Bolgatanga (U.E), Dec.1, GNA- The Upper East Region has a HIV prevalence rate of 2.2 per cent, exceeding the national average of 1.9 pe= r cent, Dr Ernest Opoku, Deputy Regional Director in charge of clinical car= e, said on Wednesday.
He said there were spots in the Region where HIV prevalence was near= ly 3 per cent saying it was a challenge, as HIV was not easily detected afte= r an initial infection doubling the rates of infection among people unknowingly Dr Opoku made this revelation during this year's commemoration of Wo= rld AIDS Day in Bolgatanga under the theme: "Universal Access and Human Right= s; Action Now". He said though the country's HIV prevalence was better compared to other countries, the 1.9 per cent was considered a generalised HIV epidem= ic where HIV prevalence had consistently been above one per cent among pregn= ant women, and of which no segment of the population was spared the menace" He said the HIV prevalence is higher in sub populations such as homosexuals and professional sex workers.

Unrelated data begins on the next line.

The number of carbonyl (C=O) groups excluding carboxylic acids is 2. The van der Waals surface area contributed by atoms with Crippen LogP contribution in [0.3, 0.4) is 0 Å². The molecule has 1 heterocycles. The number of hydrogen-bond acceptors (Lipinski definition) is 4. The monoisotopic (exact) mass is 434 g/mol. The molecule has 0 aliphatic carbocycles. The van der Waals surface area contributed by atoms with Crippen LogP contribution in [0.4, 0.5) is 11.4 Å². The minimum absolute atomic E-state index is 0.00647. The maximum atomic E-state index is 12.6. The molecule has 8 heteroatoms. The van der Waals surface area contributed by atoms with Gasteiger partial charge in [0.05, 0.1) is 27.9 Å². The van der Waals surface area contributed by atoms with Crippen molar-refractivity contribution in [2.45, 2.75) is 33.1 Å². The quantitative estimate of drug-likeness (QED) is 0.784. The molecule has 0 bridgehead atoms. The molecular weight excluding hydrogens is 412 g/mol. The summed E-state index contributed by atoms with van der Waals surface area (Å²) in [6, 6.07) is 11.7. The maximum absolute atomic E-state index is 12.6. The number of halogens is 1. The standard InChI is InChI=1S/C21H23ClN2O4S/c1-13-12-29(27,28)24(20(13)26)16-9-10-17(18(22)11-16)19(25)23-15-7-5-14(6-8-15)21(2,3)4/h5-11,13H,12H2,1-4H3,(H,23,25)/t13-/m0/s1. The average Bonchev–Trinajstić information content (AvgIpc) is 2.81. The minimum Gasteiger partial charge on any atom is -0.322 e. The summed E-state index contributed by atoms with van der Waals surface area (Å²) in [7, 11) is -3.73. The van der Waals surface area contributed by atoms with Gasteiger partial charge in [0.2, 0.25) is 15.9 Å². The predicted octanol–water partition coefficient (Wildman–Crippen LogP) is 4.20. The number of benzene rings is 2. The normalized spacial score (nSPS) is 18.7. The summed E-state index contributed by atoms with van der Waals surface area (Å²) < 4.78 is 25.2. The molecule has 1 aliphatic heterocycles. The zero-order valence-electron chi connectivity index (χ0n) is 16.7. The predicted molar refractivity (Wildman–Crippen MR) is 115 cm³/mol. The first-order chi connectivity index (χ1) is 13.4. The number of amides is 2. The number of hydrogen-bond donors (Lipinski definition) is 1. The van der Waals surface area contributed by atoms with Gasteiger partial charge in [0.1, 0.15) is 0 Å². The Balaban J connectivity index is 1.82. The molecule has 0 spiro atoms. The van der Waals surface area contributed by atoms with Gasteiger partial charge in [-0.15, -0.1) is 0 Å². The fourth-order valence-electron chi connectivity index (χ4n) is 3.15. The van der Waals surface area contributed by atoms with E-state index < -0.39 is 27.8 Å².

Dr Opoku said the Regional Directorate as part of its efforts to achieve universal access to treatment, care and support, was assisting private service providers and other satellite clinics dotted over the reg= ion to provide the required services.
Mr Mark Owen Woyongo, Upper Regional Minister, said the reduction in=
the lifespan of the country's productive citizens was worrying saying it was separating families and leaving in its wake, orphans and vulnerable children. He asked people of the region to be reminded of the threats of the disease and galvanise support for the necessary measures to eliminate the=
mother-to-child transmission and to sustain and scale up the proportion o= f people living with HIV who were on treatment by 2015.
Mr Woyongo asked the people of the region to appreciate the enormity= of the problem; being the least developed region coupled with the HIV and AI= DS threat, calling on all to be crusaders of its eradication.
Madam Teni Ayuepaadu, the Regional President of People Living with H= IV and AIDs, appealed to President John Atta Mills and the NDC government to=
include the anti retroviral treatment on the drug list of the National Health Insurance Scheme. She said many of her colleagues preferred to stay at home leading t= o premature death because they are not able to pay the GH¢5.00 fee for dr= ugs when they visit the clinic every month. 01 Nov.10